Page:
The Walrus and the Carpenter (Seattle, WA)

The Walrus and the Carpenter
4743 Ballard Ave NW
Seattle, WA 98107
Dining date: 11/6/14

signage

I had one free evening on a quick business trip to Seattle, my first time to the city. Seattle’s got a ton of interesting restaurants and it was a difficult decision narrowing down to one. In the end, we decided on The Walrus and the Carpenter, Renee Erickson’s 4 1/2-year old oyster bar. The no-reservations restaurant has been consistently popular since its beginning, but we were able to squeeze in for an early dinner table after a 20 minute wait.

As expected, the focus here is on seafood particularly oysters. A large variety are always on hand (9 on this evening) as well as a bounty of other seafood small plates. A handful of garden, pantry, meat and cheese plates round out the menu.

interior

nordic knute, fish point oyster co., samish bay, wa
treasure cove, emerald acres oyster co., case inlet, wa
penn cove select, penn cove shellfish, samish bay, wa

oysters

The meal began with three oysters each of three different types. Each of them local, the favorite was the one from Treasure Cove just southwest of the city.

sea wolf and columbia city bakery bread and butter

sea wolf and columbia city bakery bread and butter

Bread was four bucks, provided by a duo of local bakeries. They were fine, the rye version a bit more earthy/nutty than I’d prefer.

beet carpaccio, honeyed walnuts, sherry vinegar

beet carpaccio, honeyed walnuts, sherry vinegar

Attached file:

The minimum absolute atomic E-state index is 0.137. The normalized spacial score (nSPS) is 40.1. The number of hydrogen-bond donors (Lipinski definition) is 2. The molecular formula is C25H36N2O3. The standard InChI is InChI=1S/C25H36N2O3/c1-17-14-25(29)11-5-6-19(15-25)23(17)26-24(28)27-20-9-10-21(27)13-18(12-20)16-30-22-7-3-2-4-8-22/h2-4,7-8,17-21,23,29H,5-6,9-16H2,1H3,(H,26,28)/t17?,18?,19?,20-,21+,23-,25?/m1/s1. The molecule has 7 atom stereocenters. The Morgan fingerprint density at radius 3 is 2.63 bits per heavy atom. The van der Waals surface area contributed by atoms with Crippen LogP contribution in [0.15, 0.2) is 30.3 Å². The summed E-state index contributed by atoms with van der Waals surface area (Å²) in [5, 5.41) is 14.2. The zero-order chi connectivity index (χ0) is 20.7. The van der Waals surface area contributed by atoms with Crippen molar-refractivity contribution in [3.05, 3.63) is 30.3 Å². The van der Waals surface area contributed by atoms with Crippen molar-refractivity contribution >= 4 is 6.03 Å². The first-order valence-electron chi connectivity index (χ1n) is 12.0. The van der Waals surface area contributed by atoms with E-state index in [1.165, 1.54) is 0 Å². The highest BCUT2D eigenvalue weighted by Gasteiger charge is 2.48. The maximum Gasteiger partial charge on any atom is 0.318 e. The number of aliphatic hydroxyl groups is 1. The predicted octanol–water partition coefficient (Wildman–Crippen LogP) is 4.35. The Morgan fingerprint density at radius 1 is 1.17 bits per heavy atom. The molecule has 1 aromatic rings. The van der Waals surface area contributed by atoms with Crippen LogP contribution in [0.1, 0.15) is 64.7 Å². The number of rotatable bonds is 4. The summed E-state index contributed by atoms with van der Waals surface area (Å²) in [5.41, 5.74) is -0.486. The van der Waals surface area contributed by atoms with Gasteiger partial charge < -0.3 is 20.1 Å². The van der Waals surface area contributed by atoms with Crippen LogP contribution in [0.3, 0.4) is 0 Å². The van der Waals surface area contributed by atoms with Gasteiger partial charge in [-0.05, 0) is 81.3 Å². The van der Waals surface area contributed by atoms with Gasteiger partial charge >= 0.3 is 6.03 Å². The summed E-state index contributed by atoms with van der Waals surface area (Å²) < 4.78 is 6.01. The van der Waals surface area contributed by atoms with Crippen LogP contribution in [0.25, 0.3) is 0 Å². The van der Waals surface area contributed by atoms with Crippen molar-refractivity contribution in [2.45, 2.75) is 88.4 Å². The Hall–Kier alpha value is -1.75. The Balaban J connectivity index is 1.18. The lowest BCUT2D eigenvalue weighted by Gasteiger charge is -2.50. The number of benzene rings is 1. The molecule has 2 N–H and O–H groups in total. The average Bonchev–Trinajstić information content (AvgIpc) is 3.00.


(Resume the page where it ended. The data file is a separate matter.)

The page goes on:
Moving into the vegetable-focused small plates, these beets were delicately sweet with texture and nutty flavors from the walnuts. Just a little sherry vinegar helped to balance it all out. A nice, clean dish.

red kuri squash tahini purée, sesame cracker, feta

red kuri squash tahini purée, sesame cracker, feta

Sweet and earthy flavors came through on this puree as well with some added richness from the feta. The sesame crackers were a nice vehicle in which to pick up the squash.

grilled sardines, walnut, parsley, shallot

grilled sardines, walnut, parsley, shallot

Moving into seafood, we gobbled up these sardines. The grill imparted a subtle smoke flavor to these sardines, while parsley, shallots and butter provided complementary flavors.

grilled octopus, harissa, potato, onion, cilantro

grilled octopus, harissa, potato, onion, cilantro

Octopus was another highlight with some bold spice flavors from the harissa balanced out by fresh onion and fennel fronds.

steamed clams, cream, fennel, pastis, potato, grilled bread

steamed clams, cream, fennel, pastis, potato, grilled bread

Steamed clams were simply done with an anise-scented broth from the fennel and pastis. Some grilled bread helped to soak up the broth, eaten with the sweet clams.

fried salmon belly, root vegetable purée, radish

fried salmon belly, root vegetable purée, radish

Fries salmon belly was nice with a crunchy exterior and rich, moist flesh on the inside. Raw slices of radish and parsley provided some fresh flavors and textures to offset the richness.

chorizo, polenta, green tomato, fennel, soft egg

chorizo, polenta, green tomato, fennel, soft egg

chorizo, polenta, green tomato, fennel, soft egg

Our last savory dish was this chorizo one that initially came with a missing egg. After inquiry, the egg was unceremoniously plopped down on our table on a separate plate. Not sure how the kitchen allowed such a promiment ingredient to be missed, but I really thought the dish should’ve been taken back, egg added, and brought back out. Regardless, this was a flavorful dish with mildly spicy chorizo complemented by griddled polenta and fresh green tomato.

Our meal at The Walrus and the Carpenter was a good one, though it might’ve been a bit overhyped for me. It also didn’t help that I was in Boston just the week before indulging on a myriad of fresh shellfish there. The restaurant certainly delivered on fresh seafood simply prepared; it was just that none of the individual plates (or the meal as a whole) really stood out as memorable.

seattle


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